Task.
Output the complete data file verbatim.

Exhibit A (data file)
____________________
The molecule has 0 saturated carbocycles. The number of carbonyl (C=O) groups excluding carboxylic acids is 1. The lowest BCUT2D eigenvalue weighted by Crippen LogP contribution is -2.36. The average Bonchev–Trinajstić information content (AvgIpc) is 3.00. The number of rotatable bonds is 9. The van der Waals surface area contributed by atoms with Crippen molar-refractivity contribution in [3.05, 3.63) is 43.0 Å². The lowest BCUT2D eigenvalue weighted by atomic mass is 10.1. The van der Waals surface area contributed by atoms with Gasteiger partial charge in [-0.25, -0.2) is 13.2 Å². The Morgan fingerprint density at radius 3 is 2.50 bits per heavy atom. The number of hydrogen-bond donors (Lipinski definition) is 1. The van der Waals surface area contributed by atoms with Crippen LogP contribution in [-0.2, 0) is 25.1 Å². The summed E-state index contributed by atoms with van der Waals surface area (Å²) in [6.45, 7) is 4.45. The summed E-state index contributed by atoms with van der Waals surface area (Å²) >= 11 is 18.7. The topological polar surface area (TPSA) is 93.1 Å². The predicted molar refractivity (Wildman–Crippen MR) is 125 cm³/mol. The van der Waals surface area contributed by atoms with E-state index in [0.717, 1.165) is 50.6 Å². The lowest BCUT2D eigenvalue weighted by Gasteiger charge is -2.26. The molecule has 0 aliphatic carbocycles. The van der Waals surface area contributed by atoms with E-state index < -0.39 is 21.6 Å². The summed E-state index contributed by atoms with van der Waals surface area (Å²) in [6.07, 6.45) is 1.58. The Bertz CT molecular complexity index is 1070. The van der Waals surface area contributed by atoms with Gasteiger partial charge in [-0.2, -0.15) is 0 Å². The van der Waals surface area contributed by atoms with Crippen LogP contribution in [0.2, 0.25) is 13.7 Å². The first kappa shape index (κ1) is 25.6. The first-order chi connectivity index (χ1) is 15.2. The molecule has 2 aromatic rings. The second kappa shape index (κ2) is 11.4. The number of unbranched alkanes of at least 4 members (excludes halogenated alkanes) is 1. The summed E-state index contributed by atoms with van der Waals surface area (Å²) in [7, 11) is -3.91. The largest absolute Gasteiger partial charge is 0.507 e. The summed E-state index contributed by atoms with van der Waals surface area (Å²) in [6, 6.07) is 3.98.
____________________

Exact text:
The molecule has 0 saturated carbocycles. The number of carbonyl (C=O) groups excluding carboxylic acids is 1. The lowest BCUT2D eigenvalue weighted by Crippen LogP contribution is -2.36. The average Bonchev–Trinajstić information content (AvgIpc) is 3.00. The number of rotatable bonds is 9. The van der Waals surface area contributed by atoms with Crippen molar-refractivity contribution in [3.05, 3.63) is 43.0 Å². The lowest BCUT2D eigenvalue weighted by atomic mass is 10.1. The van der Waals surface area contributed by atoms with Gasteiger partial charge in [-0.25, -0.2) is 13.2 Å². The Morgan fingerprint density at radius 3 is 2.50 bits per heavy atom. The number of hydrogen-bond donors (Lipinski definition) is 1. The van der Waals surface area contributed by atoms with Crippen LogP contribution in [-0.2, 0) is 25.1 Å². The summed E-state index contributed by atoms with van der Waals surface area (Å²) in [6.45, 7) is 4.45. The summed E-state index contributed by atoms with van der Waals surface area (Å²) >= 11 is 18.7. The topological polar surface area (TPSA) is 93.1 Å². The predicted molar refractivity (Wildman–Crippen MR) is 125 cm³/mol. The van der Waals surface area contributed by atoms with E-state index in [0.717, 1.165) is 50.6 Å². The lowest BCUT2D eigenvalue weighted by Gasteiger charge is -2.26. The molecule has 0 aliphatic carbocycles. The van der Waals surface area contributed by atoms with E-state index < -0.39 is 21.6 Å². The summed E-state index contributed by atoms with van der Waals surface area (Å²) in [6.07, 6.45) is 1.58. The Bertz CT molecular complexity index is 1070. The van der Waals surface area contributed by atoms with Gasteiger partial charge in [-0.2, -0.15) is 0 Å². The van der Waals surface area contributed by atoms with Crippen LogP contribution in [0.2, 0.25) is 13.7 Å². The first kappa shape index (κ1) is 25.6. The first-order chi connectivity index (χ1) is 15.2. The molecule has 2 aromatic rings. The second kappa shape index (κ2) is 11.4. The number of unbranched alkanes of at least 4 members (excludes halogenated alkanes) is 1. The summed E-state index contributed by atoms with van der Waals surface area (Å²) in [7, 11) is -3.91. The largest absolute Gasteiger partial charge is 0.507 e. The summed E-state index contributed by atoms with van der Waals surface area (Å²) in [6, 6.07) is 3.98.